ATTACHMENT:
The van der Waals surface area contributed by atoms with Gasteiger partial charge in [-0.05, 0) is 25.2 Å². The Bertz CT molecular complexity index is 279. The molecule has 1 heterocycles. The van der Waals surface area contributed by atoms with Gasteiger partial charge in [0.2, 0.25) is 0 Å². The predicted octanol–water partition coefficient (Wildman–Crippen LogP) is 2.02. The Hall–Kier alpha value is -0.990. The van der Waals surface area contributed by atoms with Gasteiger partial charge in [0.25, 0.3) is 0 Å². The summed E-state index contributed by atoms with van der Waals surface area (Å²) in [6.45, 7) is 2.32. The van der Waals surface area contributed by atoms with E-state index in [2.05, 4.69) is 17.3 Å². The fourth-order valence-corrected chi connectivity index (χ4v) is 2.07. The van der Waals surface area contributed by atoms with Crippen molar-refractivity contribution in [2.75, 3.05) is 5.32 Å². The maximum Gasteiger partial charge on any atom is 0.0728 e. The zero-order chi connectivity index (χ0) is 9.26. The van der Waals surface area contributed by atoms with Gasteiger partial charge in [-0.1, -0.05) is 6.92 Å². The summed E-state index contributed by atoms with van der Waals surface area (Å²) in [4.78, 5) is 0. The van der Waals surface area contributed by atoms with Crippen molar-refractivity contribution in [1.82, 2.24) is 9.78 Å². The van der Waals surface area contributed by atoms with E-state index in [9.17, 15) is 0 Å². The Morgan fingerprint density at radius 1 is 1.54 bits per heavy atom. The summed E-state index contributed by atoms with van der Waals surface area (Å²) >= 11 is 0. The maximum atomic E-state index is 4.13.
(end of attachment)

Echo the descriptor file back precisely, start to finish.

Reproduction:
The van der Waals surface area contributed by atoms with Gasteiger partial charge in [-0.05, 0) is 25.2 Å². The Bertz CT molecular complexity index is 279. The molecule has 1 heterocycles. The van der Waals surface area contributed by atoms with Gasteiger partial charge in [0.2, 0.25) is 0 Å². The predicted octanol–water partition coefficient (Wildman–Crippen LogP) is 2.02. The Hall–Kier alpha value is -0.990. The van der Waals surface area contributed by atoms with Gasteiger partial charge in [0.25, 0.3) is 0 Å². The summed E-state index contributed by atoms with van der Waals surface area (Å²) in [6.45, 7) is 2.32. The van der Waals surface area contributed by atoms with E-state index in [2.05, 4.69) is 17.3 Å². The fourth-order valence-corrected chi connectivity index (χ4v) is 2.07. The van der Waals surface area contributed by atoms with Crippen molar-refractivity contribution in [2.75, 3.05) is 5.32 Å². The maximum Gasteiger partial charge on any atom is 0.0728 e. The zero-order chi connectivity index (χ0) is 9.26. The van der Waals surface area contributed by atoms with Gasteiger partial charge in [-0.1, -0.05) is 6.92 Å². The summed E-state index contributed by atoms with van der Waals surface area (Å²) in [4.78, 5) is 0. The van der Waals surface area contributed by atoms with Crippen molar-refractivity contribution in [1.82, 2.24) is 9.78 Å². The van der Waals surface area contributed by atoms with E-state index in [9.17, 15) is 0 Å². The Morgan fingerprint density at radius 1 is 1.54 bits per heavy atom. The summed E-state index contributed by atoms with van der Waals surface area (Å²) >= 11 is 0. The maximum atomic E-state index is 4.13.